Tuesday, June 22, 2010

The Great Ghastly

I don't know why Jean-Paul Sartre's Nausea is so unpopular. Bulemics could love it, but without unpopularity, it could not exist at all, except perhaps on the shelves of a few irrelevant academics who find it more approachable than Being and Nothingness. Without pretension, there would be no book, or at most, it could only be as little more than a long and unsatisfactory shaggy dog story. Camus, or Ca-moooo as we call him in dairy country, is the only existentialist read by liberated coeds at the University of Wyoming, in my experience. He had currency. Or rather his publishers did. He failed to exist in 1960, and my correspondent was reading him in 1964. I wonder if he was buried in a hollow tree. Apologies to the artist who pretends that Dorothy Gale was shocked, shocked by Sartre. I don't remember where I found the image, but it strikes me as funny. Mikhail Bulgakov was a thousand times more interesting than Sartre, but I suspect him of mummery as well. The only thing that ever nauseated me about Sartre (aside from his reputation and his companions) was listening to a German physicist demonstrating how to gargle a French R, like Edith Piaf. I understand weariness, and being dead beat: Clarity is tiresome. As I recall "Sartre" is pronounced like the first syllables of "sardine" and "gravel." Americans say "Star Trek" without the first T or last K. Whatever. Sartre makes me tired. If it weren't for Sartre I could rattle off my Castilian R's like a gatling gun. Immiscible phonemes.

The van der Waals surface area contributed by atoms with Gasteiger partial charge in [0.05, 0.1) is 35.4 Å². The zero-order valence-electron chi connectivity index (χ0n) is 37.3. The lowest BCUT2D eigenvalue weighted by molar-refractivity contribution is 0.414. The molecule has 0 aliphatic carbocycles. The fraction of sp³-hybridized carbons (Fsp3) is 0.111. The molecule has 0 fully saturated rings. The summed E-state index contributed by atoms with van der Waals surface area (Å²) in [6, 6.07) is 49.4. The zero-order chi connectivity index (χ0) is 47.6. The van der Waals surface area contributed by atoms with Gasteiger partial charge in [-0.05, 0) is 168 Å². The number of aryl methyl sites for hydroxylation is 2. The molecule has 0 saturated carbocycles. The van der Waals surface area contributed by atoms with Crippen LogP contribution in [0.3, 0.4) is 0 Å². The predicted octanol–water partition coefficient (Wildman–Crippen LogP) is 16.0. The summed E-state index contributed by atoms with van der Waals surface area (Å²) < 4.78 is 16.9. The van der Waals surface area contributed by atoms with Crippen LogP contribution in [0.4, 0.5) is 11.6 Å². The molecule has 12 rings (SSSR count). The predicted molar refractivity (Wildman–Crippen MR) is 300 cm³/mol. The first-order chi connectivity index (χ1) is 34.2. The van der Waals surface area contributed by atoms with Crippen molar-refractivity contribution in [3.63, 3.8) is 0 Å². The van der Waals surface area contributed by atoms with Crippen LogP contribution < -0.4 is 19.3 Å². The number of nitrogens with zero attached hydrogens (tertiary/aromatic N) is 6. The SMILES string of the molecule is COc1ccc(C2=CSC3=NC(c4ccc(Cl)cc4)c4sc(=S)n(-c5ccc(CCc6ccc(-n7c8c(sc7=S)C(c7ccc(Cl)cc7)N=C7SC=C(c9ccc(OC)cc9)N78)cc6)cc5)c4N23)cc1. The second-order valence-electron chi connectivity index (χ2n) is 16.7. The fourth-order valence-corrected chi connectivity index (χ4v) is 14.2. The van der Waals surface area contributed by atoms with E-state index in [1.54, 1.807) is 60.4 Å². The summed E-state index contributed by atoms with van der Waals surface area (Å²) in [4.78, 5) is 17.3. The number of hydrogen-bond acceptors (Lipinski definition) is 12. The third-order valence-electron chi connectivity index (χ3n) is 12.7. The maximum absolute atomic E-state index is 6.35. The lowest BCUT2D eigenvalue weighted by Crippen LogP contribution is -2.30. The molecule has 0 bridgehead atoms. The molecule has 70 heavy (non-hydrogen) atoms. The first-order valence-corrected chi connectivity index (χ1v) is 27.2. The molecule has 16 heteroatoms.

You'd think that niche could have been occupied by the promiscuous Simone de Beauvoir, Jean-Paul Sartre's death-eating smizmar — in Chantal (1979), she described an unwed friend's 90 day old fetus as "rot" growing in the womb — but so far as I can tell, her effect on American culture was to insist, as a good intellectual Marxist, on the historically redemptive value of good intellectual Marxist labor. She must have been absolutely seminal because at 636 pages Being and Nothingness is HUGE; not to mention, in an interview granted in the Seventies, de Beauvoir denied having any effect at all on women, except maybe Betty Friedan. De Beauvoir failed to exist ten years later. Tres chic!

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